Last Updated: June 7th, 2024By

Cadets from the 1st Regiment, Advanced Camp participate in a group and zero

exercise. Basic marksmanship training focuses on teaching Cadets to achieve a tight

group of shots with an M4 Carbine. Once they achieve proper grouping, Cadets then

focus on zeroing, adjusting the settings on their sights to achieve a tight shot group.

After achieving a tight group, the Cadets work on moving that to the center of the target.

 

Group and zero exercises are essential in marksmanship training for several reasons,

including accuracy, optic calibration, skill improvement, and weapon familiarization. After

each round of shooting, Cadets receive personalized feedback from their Cadre,

providing them with methods on how to enhance their performance.

 


| Photo Credit: Ayiana Andrella, Ohio University, CST Public Affaris Office

University, 1st Regiment, Advanced Camp practices her shooting stance and learns

techniques with her unloaded M4 Carbine from Staff Sgt. Jay Vandyke, Fort Carson, Co.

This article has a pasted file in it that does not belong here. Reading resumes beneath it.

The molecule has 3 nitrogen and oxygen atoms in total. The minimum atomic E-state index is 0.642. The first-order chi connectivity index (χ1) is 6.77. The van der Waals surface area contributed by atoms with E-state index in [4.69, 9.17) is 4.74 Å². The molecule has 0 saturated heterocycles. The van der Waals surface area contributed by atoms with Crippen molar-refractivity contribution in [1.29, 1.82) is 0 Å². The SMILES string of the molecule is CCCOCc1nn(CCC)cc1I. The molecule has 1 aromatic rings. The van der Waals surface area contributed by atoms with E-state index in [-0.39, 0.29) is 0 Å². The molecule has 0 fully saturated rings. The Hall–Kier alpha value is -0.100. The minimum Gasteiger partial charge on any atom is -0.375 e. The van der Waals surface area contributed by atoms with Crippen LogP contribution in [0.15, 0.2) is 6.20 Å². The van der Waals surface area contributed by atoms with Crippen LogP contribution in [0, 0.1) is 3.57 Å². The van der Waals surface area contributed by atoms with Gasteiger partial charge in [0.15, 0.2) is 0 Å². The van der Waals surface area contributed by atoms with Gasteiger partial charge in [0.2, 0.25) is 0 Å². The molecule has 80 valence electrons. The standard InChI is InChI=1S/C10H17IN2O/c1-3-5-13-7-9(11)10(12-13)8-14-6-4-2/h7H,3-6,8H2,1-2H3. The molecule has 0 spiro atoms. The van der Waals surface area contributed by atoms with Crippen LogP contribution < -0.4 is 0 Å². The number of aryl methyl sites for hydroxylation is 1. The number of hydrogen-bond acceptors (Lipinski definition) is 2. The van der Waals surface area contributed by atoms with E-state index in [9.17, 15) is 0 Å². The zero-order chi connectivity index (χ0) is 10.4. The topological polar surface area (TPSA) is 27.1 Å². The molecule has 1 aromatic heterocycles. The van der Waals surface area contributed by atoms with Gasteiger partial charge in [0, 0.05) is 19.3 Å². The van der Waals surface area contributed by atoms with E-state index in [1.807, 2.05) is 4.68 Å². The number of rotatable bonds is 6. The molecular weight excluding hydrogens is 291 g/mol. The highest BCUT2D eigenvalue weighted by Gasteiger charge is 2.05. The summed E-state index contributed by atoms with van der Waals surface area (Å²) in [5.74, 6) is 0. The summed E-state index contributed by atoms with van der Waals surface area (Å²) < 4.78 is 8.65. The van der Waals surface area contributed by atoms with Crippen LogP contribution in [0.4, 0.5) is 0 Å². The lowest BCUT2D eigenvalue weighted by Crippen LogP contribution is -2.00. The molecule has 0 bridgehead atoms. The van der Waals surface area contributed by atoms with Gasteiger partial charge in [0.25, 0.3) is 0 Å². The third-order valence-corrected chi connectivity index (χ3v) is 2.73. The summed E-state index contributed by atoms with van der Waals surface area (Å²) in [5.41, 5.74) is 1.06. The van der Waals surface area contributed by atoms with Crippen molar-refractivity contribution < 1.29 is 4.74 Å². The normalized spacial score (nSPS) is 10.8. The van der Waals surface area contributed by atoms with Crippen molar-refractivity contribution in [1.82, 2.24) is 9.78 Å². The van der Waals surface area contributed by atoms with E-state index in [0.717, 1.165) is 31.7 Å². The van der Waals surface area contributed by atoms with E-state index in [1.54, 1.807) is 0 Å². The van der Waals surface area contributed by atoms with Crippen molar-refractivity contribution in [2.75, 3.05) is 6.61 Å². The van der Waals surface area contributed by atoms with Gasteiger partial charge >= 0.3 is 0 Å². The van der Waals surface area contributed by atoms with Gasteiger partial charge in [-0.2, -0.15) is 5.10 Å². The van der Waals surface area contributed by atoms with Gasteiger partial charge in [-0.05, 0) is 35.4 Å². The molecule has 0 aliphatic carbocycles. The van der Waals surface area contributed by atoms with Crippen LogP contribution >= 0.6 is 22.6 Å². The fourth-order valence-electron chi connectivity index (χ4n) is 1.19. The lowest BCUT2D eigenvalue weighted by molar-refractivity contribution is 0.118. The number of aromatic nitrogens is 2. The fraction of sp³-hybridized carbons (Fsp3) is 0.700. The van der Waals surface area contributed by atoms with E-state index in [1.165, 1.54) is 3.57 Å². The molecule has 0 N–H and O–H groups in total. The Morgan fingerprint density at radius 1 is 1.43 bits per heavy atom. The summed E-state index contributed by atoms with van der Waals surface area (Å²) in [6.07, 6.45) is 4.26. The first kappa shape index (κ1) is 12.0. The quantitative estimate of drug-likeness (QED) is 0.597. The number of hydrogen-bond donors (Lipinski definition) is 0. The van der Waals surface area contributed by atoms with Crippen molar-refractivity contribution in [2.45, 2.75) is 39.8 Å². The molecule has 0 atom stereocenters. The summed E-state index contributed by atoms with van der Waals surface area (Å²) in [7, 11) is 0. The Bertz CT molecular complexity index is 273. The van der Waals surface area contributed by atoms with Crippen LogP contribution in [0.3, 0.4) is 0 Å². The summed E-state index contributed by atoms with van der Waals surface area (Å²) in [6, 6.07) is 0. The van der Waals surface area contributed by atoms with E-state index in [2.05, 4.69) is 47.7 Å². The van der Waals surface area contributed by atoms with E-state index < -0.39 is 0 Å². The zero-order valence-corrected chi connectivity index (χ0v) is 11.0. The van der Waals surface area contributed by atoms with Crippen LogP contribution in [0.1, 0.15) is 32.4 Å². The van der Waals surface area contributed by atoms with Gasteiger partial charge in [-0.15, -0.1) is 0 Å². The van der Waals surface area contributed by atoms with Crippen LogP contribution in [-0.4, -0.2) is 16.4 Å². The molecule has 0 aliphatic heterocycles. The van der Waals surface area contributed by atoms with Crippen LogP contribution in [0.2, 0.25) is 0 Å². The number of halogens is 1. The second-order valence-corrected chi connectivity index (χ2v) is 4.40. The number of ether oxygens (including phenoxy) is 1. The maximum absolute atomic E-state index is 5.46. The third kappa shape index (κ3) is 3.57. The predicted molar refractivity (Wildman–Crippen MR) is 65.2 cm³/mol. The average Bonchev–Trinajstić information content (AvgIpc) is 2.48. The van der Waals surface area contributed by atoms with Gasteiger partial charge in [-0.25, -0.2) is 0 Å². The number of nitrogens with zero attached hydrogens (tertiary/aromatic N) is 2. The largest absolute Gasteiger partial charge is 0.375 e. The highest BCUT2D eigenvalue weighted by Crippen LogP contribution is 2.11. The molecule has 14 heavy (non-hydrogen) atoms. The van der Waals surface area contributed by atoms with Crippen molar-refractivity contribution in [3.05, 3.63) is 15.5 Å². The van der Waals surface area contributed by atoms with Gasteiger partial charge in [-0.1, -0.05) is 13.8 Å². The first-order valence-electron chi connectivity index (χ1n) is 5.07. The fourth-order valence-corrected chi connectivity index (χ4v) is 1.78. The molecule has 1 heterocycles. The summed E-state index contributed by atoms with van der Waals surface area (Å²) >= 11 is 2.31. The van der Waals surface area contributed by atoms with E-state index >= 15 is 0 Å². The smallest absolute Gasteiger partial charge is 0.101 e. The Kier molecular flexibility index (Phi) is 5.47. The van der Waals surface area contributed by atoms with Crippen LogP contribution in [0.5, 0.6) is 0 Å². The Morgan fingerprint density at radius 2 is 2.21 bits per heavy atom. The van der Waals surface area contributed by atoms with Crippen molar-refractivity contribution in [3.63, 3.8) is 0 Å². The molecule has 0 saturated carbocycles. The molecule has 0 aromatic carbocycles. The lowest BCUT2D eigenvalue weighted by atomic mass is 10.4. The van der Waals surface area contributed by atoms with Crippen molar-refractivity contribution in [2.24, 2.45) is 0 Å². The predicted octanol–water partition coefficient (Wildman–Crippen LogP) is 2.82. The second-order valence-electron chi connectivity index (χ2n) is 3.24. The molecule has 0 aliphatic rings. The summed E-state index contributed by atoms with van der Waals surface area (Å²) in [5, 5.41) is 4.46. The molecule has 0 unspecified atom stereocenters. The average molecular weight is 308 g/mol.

Weapon Squad Leader. “Staff Sgt. Vandyke pushed my weapon into different positions,”

said Presley, “simulating the weapon’s recoil to show me how my body would react if I

stood unsupported.”

 

It is important for Cadets to learn from the group and zero exercise and apply this

knowledge to successfully pass the M4 Basic Rifle Marksmanship Qualification. After

improving his shots in the second round, Cadet Nico Berrera from Texas A&M

University,1st Regiment, Advanced Camp, advises other Cadets to “Just slow down

and breath,” says Berrera. “I encourage everyone to take their time and slow down

because paper doesn’t lie when they rush things.”

 


| Photo Credit: Ayiana Andrella, Ohio University, CST Public Affaris Office

When going through these exercises, it is important for Cadets to implement patience,

focusing not only on their marksmanship techniques but also on regulating their

breathing to achieve a proper zero and qualify with their weapons.

About the Author: Ayiana Andrella
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